LSA Type 2, Network LSAs are produced by the DR on every multi-access network. The DR represents the multi-access network and all attached routers as a pseudonode, or a single virtual router. In this sense, a Network LSA represents a pseudonode just as a Router LSA represents a single physical router. The Network LSA lists all attached routers, including the DR itself. Like Router LSAs, Network LSAs are flooded only within the originating area.

LSA Type 3, Network Summary LSAs are originated by ABRs. They are sent into a single area to advertise destinations outside that area. In effect, these LSAs are the means by which an ABR tells the internal routers of an attached area what destinations the ABR can reach. An ABR also advertises the destinations within its attached areas into the backbone with Network Summary LSAs. Default routes external to the area, but internal to the OSPF autonomous system, are also advertised by this LSA type.

LSA Type 4, ASBR Summary LSAs are also originated by ABRs. ASBR Summary LSAs are identical to Network Summary LSAs except that the destination they advertise is an ASBR not a network. The command show ip ospf database asbr-summary is used to display ASBR Summary LSAs .

LSA Type 5, Autonomous System External LSAs, or External LSAs, are originated by ASBRs. They advertise either a destination external to the OSPF autonomous system, or a default route external to the OSPF autonomous system. External LSAs are flooded throughout the autonomous system.

LSA Type 6, Group Membership LSAs are used in an enhancement of OSPF known as Multicast OSPF (MOSPF). MOSPF routes packets from a single source to multiple destinations, or group members, which share a class D multicast address. Although Cisco supports other multicast routing protocols, MOSPF is not supported as of this writing.

LSA Type 7, NSSA External LSAs are originated by ASBRs within not-so-stubby areas (NSSAs). An NSSA External LSA is almost identical to an AS External LSA, as the section on OSPF packet formats shows. Unlike AS External LSAs, which are flooded throughout an OSPF autonomous system, NSSA External LSAs are flooded only within the not-so-stubby area in which it was originated.

LSA Type 8, External Attributes LSAs were proposed as an alternative to running Internal BGP (iBGP), to transport BGP information across an OSPF domain. This LSA has never been deployed on a wide scale, and is not supported in IOS.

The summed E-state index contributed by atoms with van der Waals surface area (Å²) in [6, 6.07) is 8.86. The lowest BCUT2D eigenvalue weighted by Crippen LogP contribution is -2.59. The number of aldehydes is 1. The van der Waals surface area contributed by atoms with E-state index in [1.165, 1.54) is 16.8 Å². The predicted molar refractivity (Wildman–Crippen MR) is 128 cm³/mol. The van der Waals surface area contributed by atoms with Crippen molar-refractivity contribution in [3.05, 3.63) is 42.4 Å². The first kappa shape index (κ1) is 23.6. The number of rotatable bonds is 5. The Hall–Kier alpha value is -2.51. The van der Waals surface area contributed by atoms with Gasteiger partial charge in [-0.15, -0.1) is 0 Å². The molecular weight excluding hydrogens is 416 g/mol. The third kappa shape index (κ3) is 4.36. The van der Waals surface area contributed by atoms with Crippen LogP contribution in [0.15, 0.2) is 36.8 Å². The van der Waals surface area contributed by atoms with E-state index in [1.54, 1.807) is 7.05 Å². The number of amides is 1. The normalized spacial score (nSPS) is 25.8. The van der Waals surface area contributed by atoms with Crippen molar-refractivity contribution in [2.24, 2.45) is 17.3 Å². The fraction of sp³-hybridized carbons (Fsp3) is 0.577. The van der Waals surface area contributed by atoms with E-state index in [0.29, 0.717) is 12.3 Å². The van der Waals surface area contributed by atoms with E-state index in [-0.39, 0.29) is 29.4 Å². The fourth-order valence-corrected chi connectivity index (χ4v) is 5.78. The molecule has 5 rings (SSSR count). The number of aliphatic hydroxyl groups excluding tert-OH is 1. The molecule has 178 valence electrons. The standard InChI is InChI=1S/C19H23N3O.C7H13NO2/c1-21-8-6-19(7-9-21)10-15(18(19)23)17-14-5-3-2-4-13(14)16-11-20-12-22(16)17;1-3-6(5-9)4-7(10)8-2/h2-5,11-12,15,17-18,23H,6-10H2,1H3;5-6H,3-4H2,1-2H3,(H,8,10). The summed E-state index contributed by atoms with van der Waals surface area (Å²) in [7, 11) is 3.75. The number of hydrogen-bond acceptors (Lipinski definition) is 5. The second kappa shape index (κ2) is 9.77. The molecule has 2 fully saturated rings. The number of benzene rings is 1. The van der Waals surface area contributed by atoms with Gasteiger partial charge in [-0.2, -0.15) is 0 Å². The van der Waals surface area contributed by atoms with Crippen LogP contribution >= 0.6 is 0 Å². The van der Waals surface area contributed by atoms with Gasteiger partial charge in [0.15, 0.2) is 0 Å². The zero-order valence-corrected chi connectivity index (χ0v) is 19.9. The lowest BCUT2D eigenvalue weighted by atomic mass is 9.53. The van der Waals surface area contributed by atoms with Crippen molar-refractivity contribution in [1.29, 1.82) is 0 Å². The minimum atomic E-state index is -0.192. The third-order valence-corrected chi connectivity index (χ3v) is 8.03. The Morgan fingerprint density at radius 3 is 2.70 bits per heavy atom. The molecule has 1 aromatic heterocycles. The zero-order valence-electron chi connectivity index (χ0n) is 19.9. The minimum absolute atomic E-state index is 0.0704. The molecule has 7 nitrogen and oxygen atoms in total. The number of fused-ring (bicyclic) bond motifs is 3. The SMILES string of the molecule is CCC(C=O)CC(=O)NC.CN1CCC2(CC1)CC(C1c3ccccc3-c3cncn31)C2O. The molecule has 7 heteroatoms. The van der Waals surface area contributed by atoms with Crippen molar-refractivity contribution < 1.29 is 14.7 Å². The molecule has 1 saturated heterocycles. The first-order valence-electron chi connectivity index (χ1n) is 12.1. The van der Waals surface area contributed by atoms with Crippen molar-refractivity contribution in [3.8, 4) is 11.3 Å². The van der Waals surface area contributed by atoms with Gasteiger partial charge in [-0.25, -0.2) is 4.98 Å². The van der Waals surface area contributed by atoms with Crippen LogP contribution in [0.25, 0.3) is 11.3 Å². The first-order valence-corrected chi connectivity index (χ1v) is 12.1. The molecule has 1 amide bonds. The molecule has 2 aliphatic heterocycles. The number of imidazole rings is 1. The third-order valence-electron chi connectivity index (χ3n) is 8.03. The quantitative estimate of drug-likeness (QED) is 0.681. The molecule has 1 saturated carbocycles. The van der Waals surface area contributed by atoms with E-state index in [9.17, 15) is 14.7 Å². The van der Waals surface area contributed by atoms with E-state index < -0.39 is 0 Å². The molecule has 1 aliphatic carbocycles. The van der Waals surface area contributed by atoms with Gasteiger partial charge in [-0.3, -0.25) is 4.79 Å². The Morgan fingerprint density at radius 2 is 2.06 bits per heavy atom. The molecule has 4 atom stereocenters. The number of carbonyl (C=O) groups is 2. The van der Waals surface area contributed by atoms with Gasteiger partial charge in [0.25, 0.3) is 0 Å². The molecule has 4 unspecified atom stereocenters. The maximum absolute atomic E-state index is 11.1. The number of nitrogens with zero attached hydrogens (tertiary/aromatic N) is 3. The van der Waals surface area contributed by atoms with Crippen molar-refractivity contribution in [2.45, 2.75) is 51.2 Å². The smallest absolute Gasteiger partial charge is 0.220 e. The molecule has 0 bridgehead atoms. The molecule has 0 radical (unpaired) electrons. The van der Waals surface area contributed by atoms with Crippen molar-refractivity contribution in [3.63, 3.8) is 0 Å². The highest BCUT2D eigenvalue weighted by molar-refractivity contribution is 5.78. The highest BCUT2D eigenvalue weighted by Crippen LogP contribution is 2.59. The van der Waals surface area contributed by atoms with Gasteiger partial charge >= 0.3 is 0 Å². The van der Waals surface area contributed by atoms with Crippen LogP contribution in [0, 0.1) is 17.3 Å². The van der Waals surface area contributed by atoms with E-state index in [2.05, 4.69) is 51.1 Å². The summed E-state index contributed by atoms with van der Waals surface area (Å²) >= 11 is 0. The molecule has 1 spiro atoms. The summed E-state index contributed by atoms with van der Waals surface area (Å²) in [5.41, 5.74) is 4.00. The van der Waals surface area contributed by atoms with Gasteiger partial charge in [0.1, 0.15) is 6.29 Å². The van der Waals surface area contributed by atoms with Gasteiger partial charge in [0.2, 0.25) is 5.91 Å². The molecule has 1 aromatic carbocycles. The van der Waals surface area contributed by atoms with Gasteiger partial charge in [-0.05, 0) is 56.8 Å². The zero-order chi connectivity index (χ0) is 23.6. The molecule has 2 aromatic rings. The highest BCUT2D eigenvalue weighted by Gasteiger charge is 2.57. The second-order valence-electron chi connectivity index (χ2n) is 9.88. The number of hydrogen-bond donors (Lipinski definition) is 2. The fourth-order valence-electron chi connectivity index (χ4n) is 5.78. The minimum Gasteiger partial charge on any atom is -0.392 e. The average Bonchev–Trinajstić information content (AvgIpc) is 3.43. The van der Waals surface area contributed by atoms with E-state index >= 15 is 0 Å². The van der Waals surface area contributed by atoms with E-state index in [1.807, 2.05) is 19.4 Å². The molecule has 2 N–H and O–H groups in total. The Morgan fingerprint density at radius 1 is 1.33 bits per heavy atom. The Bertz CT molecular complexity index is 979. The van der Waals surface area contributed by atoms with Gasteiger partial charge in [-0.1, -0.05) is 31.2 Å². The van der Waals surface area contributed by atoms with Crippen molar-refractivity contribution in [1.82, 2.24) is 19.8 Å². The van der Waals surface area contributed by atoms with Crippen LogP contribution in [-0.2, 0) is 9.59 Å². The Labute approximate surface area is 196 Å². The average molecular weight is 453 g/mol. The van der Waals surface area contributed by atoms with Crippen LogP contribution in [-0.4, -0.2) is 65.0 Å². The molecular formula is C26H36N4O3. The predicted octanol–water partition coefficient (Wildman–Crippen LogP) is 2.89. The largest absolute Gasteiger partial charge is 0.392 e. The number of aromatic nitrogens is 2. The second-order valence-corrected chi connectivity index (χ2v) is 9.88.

LSA Type 9 – 11, Opaque LSAs are a class of LSAs that consist of a standard LSA header followed by application-specific information. The Information field can be used directly by OSPF or indirectly by other applications to distribute information throughout the OSPF domain. Opaque LSAs have been used to add various extensions to OSPF, such as traffic engineering parameters for Multiprotocol Label Switching (MPLS) networks.

OSPF Media Types

For OSPF, media can be divided into four categories:

Multiaccess Media

Multiaccess media includes Ethernet, Fast Ethernet, Gigabit Ethernet, FDDI, Token Ring, and similar multiaccess media. OSPF runs as a broadcast network type over these media. The OSPF network type of broadcast is on by default over these media.

In this network type, the DR and the BDR are elected to reduce the flooding on the segment. The multicast capabilities of OSPF are used to form adjacencies and to efficiently distribute the information to other routers on the segment.

In broadcast network types, the interface subnet mask is checked in the Hello packet. If the masks of the two routers are different, an adjacency will not be formed.

Because this network type is on by default, no specific configuration is required for this media.

Multiaccess Media Example,

Point-to-Point Media

Point-to-point media includes HDLC and PPP encapsulation links, Frame Relay/ATM point-to-point subinterfaces, and similar point-to-point interfaces.

The OSPF network type of point-to-point is on by default on these media. No DR or BDR election takes place on this medium type. All the OSPF packets are multicast-based. The reason for sending all OSPF packets as multicast is that, in some cases of unnumbered links, the destination address is not known.

Nonbroadcast Multiaccess Media

Many media fall under this category of nonbroadcast multiaccess (NBMA), including Frame Relay, X.25, SMDS, and ATM. Additional configuration is required for this type of medium. The OSPF network type on these media is nonbroadcast, by default. Several network type options can be defined in this scenario. This medium can be run in several modes under OSPF:

  • • Broadcast model
  • • Point-to-point model
  • • Point-to-multipoint model

Broadcast Model

In the broadcast model, the broadcast network is simulated. DRs and BDRs are elected. The broadcast model can be simulated in two ways:

  • • Configure the network-type broadcast.
  • • Configure the neighbor statement.

Configure the Network Type as Broadcast

RouterA# interface serial 0

encapsulation frame-relay

ip ospf network-type broadcast

The command ip ospf network-type broadcast must be configured on all the routers’ Frame Relay interfaces